Post-vacation blues

My ex-husband recently took my three children on an amazing, once-in-a-lifetime trip to Africa – a wildlife safari in Tanzania.  (How come he never suggested a trip like that when I was married to him?  Oh well . . . I digress . . . ) My 16 year old kept an extremely detailed journal so that she would be able to record and remember every detail.   She allowed me to read it so that I could get a feel for her trip.  So I was sitting next to her, reading, commenting every few pages “Did you really see a baby giraffe with an umbilical cord still attached to its mother?”  “Did a wild zebra really come right up to your tent porch?” when she burst into tears.  “Stop reminding me . . . I miss it so much!” she sobbed.  “Oh honey,” I exclaimed, “You’ve got a case of the post-vacation blues.”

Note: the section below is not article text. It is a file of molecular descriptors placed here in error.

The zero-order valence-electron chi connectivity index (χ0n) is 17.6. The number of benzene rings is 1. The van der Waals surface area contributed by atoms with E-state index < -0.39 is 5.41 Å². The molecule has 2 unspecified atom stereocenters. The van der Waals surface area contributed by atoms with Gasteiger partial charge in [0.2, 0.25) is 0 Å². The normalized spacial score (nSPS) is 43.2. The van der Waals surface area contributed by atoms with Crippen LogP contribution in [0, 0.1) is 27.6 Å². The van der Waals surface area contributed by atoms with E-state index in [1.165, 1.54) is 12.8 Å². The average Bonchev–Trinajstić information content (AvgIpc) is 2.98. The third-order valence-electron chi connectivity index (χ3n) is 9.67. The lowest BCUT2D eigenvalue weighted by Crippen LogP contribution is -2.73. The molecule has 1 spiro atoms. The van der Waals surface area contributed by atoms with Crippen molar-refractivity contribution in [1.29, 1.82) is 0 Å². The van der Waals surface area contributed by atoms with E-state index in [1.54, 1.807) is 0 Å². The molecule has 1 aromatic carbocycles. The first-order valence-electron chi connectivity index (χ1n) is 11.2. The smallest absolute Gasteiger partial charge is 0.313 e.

I know this syndrome oh so well.  I get desperately sad after wonderful trips have ended.  Heck, I even get a little sad when lousy trips have ended.  There’s just something so delicious about the planning and anticipation of a trip.  And when it’s over . . . well, it’s just SO over.  Done.  Finite.

I’ve tried different strategies to cope with this sadness.  Sometimes I immerse myself in the photographs, scrapbooks, journals to keep reliving the trip.  Sometimes, I avoid thinking about the trip altogether and just throw myself into the mountain of mail, emails, laundry, and messages that have greeted me upon my arrival home.  And sometimes, I just create a diversion tactic by planning or fantasizing about a future vacation . . .  whenever that might be.

I have noticed, however, that the best solution is simply to acknowledge my grief.  If I just sit with the sadness (for an hour, a day, a week even), it gradually starts to dissipate.  And as it starts to burn off, like mist in the morning, I’m able to feel gratitude that I experienced the trip in the first place.  And I feel hope as well because surely another vacation will need to be planned . . . sometime soon.

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